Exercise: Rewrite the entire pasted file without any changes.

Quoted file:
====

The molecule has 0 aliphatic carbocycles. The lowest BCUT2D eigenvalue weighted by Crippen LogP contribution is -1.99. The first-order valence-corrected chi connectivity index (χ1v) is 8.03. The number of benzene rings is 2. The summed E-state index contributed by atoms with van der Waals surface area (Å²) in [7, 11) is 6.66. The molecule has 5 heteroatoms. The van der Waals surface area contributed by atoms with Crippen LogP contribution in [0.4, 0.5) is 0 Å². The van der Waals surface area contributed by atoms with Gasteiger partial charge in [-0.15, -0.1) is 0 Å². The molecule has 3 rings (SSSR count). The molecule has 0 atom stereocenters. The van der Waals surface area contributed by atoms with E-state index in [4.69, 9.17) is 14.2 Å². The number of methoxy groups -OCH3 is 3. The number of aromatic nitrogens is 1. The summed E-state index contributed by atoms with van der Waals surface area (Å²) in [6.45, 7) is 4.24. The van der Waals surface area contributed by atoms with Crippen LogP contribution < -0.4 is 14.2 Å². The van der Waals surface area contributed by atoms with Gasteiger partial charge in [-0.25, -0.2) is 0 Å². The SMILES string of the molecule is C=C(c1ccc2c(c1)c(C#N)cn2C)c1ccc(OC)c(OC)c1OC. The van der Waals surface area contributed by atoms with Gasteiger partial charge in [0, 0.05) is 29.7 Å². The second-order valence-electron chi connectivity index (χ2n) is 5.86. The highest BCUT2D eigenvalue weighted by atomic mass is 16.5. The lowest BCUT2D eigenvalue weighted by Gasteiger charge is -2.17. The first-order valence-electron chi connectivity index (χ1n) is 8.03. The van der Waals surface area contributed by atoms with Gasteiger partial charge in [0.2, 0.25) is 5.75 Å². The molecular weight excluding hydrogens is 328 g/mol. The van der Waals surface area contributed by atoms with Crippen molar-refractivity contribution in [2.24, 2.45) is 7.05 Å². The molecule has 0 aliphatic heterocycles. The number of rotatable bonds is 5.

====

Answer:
The molecule has 0 aliphatic carbocycles. The lowest BCUT2D eigenvalue weighted by Crippen LogP contribution is -1.99. The first-order valence-corrected chi connectivity index (χ1v) is 8.03. The number of benzene rings is 2. The summed E-state index contributed by atoms with van der Waals surface area (Å²) in [7, 11) is 6.66. The molecule has 5 heteroatoms. The van der Waals surface area contributed by atoms with Crippen LogP contribution in [0.4, 0.5) is 0 Å². The van der Waals surface area contributed by atoms with Gasteiger partial charge in [-0.15, -0.1) is 0 Å². The molecule has 3 rings (SSSR count). The molecule has 0 atom stereocenters. The van der Waals surface area contributed by atoms with E-state index in [4.69, 9.17) is 14.2 Å². The number of methoxy groups -OCH3 is 3. The number of aromatic nitrogens is 1. The summed E-state index contributed by atoms with van der Waals surface area (Å²) in [6.45, 7) is 4.24. The van der Waals surface area contributed by atoms with Crippen LogP contribution < -0.4 is 14.2 Å². The van der Waals surface area contributed by atoms with Gasteiger partial charge in [-0.25, -0.2) is 0 Å². The SMILES string of the molecule is C=C(c1ccc2c(c1)c(C#N)cn2C)c1ccc(OC)c(OC)c1OC. The van der Waals surface area contributed by atoms with Gasteiger partial charge in [0, 0.05) is 29.7 Å². The second-order valence-electron chi connectivity index (χ2n) is 5.86. The highest BCUT2D eigenvalue weighted by atomic mass is 16.5. The lowest BCUT2D eigenvalue weighted by Gasteiger charge is -2.17. The first-order valence-electron chi connectivity index (χ1n) is 8.03. The van der Waals surface area contributed by atoms with Gasteiger partial charge in [0.2, 0.25) is 5.75 Å². The molecular weight excluding hydrogens is 328 g/mol. The van der Waals surface area contributed by atoms with Crippen molar-refractivity contribution in [2.24, 2.45) is 7.05 Å². The molecule has 0 aliphatic heterocycles. The number of rotatable bonds is 5.